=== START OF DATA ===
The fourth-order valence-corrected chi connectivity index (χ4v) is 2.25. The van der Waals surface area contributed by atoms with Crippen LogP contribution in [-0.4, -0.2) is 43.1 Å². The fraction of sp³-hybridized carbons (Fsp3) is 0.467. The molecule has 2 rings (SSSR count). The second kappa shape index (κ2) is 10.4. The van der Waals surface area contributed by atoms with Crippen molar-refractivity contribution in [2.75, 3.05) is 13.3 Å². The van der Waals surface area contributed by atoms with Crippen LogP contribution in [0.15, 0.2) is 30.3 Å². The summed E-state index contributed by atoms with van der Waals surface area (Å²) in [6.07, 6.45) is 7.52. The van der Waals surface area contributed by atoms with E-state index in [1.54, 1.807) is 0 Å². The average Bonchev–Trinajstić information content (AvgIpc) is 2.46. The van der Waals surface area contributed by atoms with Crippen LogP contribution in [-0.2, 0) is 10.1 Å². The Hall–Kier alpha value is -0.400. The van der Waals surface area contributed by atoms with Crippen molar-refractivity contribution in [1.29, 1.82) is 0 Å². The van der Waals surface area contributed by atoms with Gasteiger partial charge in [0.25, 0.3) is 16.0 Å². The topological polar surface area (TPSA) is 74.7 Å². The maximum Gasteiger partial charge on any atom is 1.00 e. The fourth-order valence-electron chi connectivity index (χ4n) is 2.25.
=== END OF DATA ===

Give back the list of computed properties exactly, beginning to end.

The fourth-order valence-corrected chi connectivity index (χ4v) is 2.25. The van der Waals surface area contributed by atoms with Crippen LogP contribution in [-0.4, -0.2) is 43.1 Å². The fraction of sp³-hybridized carbons (Fsp3) is 0.467. The molecule has 2 rings (SSSR count). The second kappa shape index (κ2) is 10.4. The van der Waals surface area contributed by atoms with Crippen molar-refractivity contribution in [2.75, 3.05) is 13.3 Å². The van der Waals surface area contributed by atoms with Crippen LogP contribution in [0.15, 0.2) is 30.3 Å². The summed E-state index contributed by atoms with van der Waals surface area (Å²) in [6.07, 6.45) is 7.52. The van der Waals surface area contributed by atoms with E-state index in [1.54, 1.807) is 0 Å². The average Bonchev–Trinajstić information content (AvgIpc) is 2.46. The van der Waals surface area contributed by atoms with Crippen LogP contribution in [-0.2, 0) is 10.1 Å². The Hall–Kier alpha value is -0.400. The van der Waals surface area contributed by atoms with Crippen molar-refractivity contribution in [1.29, 1.82) is 0 Å². The van der Waals surface area contributed by atoms with Gasteiger partial charge in [0.25, 0.3) is 16.0 Å². The topological polar surface area (TPSA) is 74.7 Å². The maximum Gasteiger partial charge on any atom is 1.00 e. The fourth-order valence-electron chi connectivity index (χ4n) is 2.25.